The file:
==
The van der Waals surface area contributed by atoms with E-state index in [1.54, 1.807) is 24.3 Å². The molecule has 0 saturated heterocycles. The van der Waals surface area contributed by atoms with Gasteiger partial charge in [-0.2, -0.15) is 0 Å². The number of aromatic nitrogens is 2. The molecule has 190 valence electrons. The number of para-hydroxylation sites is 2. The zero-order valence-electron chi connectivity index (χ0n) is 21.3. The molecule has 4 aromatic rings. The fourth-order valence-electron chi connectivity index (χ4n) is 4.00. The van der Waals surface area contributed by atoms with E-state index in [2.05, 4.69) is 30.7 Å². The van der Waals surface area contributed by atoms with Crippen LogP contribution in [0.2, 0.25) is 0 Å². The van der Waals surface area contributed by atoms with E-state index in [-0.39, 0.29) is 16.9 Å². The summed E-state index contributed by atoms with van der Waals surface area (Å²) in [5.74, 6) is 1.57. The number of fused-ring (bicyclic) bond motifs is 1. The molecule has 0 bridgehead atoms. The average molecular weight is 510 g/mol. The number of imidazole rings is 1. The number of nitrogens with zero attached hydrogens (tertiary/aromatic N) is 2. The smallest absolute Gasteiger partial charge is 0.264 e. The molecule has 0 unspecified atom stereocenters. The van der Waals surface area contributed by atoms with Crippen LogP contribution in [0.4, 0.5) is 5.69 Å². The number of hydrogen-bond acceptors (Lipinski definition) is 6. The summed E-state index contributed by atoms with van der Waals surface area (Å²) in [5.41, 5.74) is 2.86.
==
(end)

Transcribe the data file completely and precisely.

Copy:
The van der Waals surface area contributed by atoms with E-state index in [1.54, 1.807) is 24.3 Å². The molecule has 0 saturated heterocycles. The van der Waals surface area contributed by atoms with Gasteiger partial charge in [-0.2, -0.15) is 0 Å². The number of aromatic nitrogens is 2. The molecule has 190 valence electrons. The number of para-hydroxylation sites is 2. The zero-order valence-electron chi connectivity index (χ0n) is 21.3. The molecule has 4 aromatic rings. The fourth-order valence-electron chi connectivity index (χ4n) is 4.00. The van der Waals surface area contributed by atoms with E-state index in [2.05, 4.69) is 30.7 Å². The van der Waals surface area contributed by atoms with Crippen LogP contribution in [0.2, 0.25) is 0 Å². The van der Waals surface area contributed by atoms with E-state index in [-0.39, 0.29) is 16.9 Å². The summed E-state index contributed by atoms with van der Waals surface area (Å²) in [5.74, 6) is 1.57. The number of fused-ring (bicyclic) bond motifs is 1. The molecule has 0 bridgehead atoms. The average molecular weight is 510 g/mol. The number of imidazole rings is 1. The number of nitrogens with zero attached hydrogens (tertiary/aromatic N) is 2. The smallest absolute Gasteiger partial charge is 0.264 e. The molecule has 0 unspecified atom stereocenters. The van der Waals surface area contributed by atoms with Crippen LogP contribution in [0.4, 0.5) is 5.69 Å². The number of hydrogen-bond acceptors (Lipinski definition) is 6. The summed E-state index contributed by atoms with van der Waals surface area (Å²) in [5.41, 5.74) is 2.86.